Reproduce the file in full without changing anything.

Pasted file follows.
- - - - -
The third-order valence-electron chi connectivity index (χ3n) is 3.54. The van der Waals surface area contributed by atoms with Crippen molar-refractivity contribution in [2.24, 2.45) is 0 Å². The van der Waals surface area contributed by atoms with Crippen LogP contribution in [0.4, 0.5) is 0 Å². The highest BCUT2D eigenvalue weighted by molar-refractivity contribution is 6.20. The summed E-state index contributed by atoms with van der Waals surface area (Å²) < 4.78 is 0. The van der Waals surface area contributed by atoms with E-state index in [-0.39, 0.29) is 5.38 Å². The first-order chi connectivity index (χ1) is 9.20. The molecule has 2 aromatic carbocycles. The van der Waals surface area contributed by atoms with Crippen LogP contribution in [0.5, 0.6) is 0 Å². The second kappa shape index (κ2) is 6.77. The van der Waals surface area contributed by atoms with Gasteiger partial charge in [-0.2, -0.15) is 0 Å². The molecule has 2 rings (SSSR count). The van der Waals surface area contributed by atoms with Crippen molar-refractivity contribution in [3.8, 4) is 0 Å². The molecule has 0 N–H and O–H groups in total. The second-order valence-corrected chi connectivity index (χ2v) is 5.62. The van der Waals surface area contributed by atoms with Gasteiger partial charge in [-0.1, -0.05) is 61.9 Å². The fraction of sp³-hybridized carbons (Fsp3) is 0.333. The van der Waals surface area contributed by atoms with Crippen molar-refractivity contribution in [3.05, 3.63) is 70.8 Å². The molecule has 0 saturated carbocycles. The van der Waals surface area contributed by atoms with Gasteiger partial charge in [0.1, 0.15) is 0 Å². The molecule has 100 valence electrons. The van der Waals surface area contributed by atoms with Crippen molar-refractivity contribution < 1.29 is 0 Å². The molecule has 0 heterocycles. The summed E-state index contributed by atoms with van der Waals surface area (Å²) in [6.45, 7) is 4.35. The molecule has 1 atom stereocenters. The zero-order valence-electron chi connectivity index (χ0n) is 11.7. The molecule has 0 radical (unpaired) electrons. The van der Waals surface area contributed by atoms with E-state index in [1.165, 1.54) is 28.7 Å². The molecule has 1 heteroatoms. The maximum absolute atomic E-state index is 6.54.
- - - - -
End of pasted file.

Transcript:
The third-order valence-electron chi connectivity index (χ3n) is 3.54. The van der Waals surface area contributed by atoms with Crippen molar-refractivity contribution in [2.24, 2.45) is 0 Å². The van der Waals surface area contributed by atoms with Crippen LogP contribution in [0.4, 0.5) is 0 Å². The highest BCUT2D eigenvalue weighted by molar-refractivity contribution is 6.20. The summed E-state index contributed by atoms with van der Waals surface area (Å²) < 4.78 is 0. The van der Waals surface area contributed by atoms with E-state index in [-0.39, 0.29) is 5.38 Å². The first-order chi connectivity index (χ1) is 9.20. The molecule has 2 aromatic carbocycles. The van der Waals surface area contributed by atoms with Crippen LogP contribution in [0.5, 0.6) is 0 Å². The second kappa shape index (κ2) is 6.77. The van der Waals surface area contributed by atoms with Gasteiger partial charge in [-0.2, -0.15) is 0 Å². The molecule has 2 rings (SSSR count). The van der Waals surface area contributed by atoms with Crippen molar-refractivity contribution in [3.8, 4) is 0 Å². The molecule has 0 N–H and O–H groups in total. The second-order valence-corrected chi connectivity index (χ2v) is 5.62. The van der Waals surface area contributed by atoms with Gasteiger partial charge in [-0.1, -0.05) is 61.9 Å². The fraction of sp³-hybridized carbons (Fsp3) is 0.333. The van der Waals surface area contributed by atoms with Crippen molar-refractivity contribution in [3.05, 3.63) is 70.8 Å². The molecule has 0 saturated carbocycles. The van der Waals surface area contributed by atoms with Gasteiger partial charge in [0.1, 0.15) is 0 Å². The molecule has 100 valence electrons. The van der Waals surface area contributed by atoms with Crippen molar-refractivity contribution < 1.29 is 0 Å². The molecule has 0 heterocycles. The summed E-state index contributed by atoms with van der Waals surface area (Å²) in [6.45, 7) is 4.35. The molecule has 1 atom stereocenters. The zero-order valence-electron chi connectivity index (χ0n) is 11.7. The molecule has 0 radical (unpaired) electrons. The van der Waals surface area contributed by atoms with E-state index in [1.165, 1.54) is 28.7 Å². The molecule has 1 heteroatoms. The maximum absolute atomic E-state index is 6.54.